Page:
Map your log pile

People’s Trust for Endangered Species (PTES) is launching a new campaign to encourage people to create deadwood habitats in their gardens and green spaces.


Deadwood in all its forms is an essential habitat. It provides food, shelter and nest sites for insects, mammals and amphibians. Stag beetles in particular need dead wood that is either underground or in contact with the soil. Female beetles lay their eggs in the soil next to rotting wood and the larvae feed on the wood for several years. Adults emerge in May and June on warm evenings and fly around to look for a mate. They inhabit our gardens, woodlands and parks, mainly in the south east of England, but also into some parts of Wales. You can find out more about stag beetles and how to help them on the PTES website.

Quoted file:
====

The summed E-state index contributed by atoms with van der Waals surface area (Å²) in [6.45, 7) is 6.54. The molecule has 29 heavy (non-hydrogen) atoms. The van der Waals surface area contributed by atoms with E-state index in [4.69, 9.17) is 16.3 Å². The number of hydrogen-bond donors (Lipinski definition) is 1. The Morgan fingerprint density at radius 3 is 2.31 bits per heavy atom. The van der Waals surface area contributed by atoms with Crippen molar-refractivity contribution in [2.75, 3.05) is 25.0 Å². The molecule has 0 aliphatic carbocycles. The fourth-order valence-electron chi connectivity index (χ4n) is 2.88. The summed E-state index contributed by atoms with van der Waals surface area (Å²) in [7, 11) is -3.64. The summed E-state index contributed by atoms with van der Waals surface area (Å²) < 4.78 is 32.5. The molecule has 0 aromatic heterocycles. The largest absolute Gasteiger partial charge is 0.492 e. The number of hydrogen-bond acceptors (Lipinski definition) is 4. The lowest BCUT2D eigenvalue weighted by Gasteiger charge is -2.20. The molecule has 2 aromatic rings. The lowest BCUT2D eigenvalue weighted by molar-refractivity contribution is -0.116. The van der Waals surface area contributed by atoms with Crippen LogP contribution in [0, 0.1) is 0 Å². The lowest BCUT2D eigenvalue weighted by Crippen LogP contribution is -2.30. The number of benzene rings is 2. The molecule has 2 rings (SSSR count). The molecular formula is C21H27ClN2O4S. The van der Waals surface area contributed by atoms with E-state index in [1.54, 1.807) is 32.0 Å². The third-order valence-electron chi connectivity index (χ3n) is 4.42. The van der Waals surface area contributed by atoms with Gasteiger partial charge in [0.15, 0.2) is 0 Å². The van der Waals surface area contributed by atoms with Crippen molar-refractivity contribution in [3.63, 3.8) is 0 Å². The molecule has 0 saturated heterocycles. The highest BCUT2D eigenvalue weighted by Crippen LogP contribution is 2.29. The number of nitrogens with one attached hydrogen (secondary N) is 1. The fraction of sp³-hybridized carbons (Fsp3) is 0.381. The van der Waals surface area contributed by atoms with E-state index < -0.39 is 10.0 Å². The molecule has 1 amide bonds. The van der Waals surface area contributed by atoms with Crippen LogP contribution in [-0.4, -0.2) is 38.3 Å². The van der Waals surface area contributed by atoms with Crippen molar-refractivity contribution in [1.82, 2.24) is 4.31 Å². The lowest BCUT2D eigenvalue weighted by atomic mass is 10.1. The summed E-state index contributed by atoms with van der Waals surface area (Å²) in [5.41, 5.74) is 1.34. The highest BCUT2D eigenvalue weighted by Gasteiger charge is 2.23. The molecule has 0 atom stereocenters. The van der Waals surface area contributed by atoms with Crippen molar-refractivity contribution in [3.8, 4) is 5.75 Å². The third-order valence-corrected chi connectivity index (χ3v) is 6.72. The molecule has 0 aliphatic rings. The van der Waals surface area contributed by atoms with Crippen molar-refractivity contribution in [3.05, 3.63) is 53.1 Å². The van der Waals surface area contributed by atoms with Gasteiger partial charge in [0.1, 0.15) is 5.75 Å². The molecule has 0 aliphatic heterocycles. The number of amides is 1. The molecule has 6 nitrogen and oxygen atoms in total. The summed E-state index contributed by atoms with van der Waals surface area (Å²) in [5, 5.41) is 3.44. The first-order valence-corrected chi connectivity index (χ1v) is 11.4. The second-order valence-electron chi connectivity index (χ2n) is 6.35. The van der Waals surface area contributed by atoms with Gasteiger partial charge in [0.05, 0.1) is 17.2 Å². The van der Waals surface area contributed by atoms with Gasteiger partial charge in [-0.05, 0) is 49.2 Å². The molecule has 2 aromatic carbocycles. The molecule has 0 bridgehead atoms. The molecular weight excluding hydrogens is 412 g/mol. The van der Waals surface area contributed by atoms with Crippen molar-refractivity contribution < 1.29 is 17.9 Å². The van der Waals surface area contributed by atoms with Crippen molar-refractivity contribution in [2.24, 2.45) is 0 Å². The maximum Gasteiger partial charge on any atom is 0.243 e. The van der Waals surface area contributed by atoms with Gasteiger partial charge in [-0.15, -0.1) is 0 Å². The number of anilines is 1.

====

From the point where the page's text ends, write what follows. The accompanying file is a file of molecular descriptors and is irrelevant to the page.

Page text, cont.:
In our gardens, parks, orchards and woodlands it can be tempting to be tidy and get rid of stumps and fallen limbs, but PTES would like you to retain, create and replenish your dead wood habitats and then tell them about them. 

Haven’t got any dead wood? Start collecting bits of wood from pruning, ask neighbours or even buy some. But please don’t take wood from woodlands as this will remove precious habitat. 

Map your log pile from 7 June

Whether in your garden, communal green space, schoolground, church yard, park or woodland, please get involved and map your log pile to provide PTES with information about what dead wood habitats are out there and, perhaps even more importantly, to inspire others to do the same. Anyone can take part and join the bid to appreciate dead wood. Even if you are not in a stag beetle area, you can still build a log pile that will benefit an amazing range of other species. 

Web design by Red Paint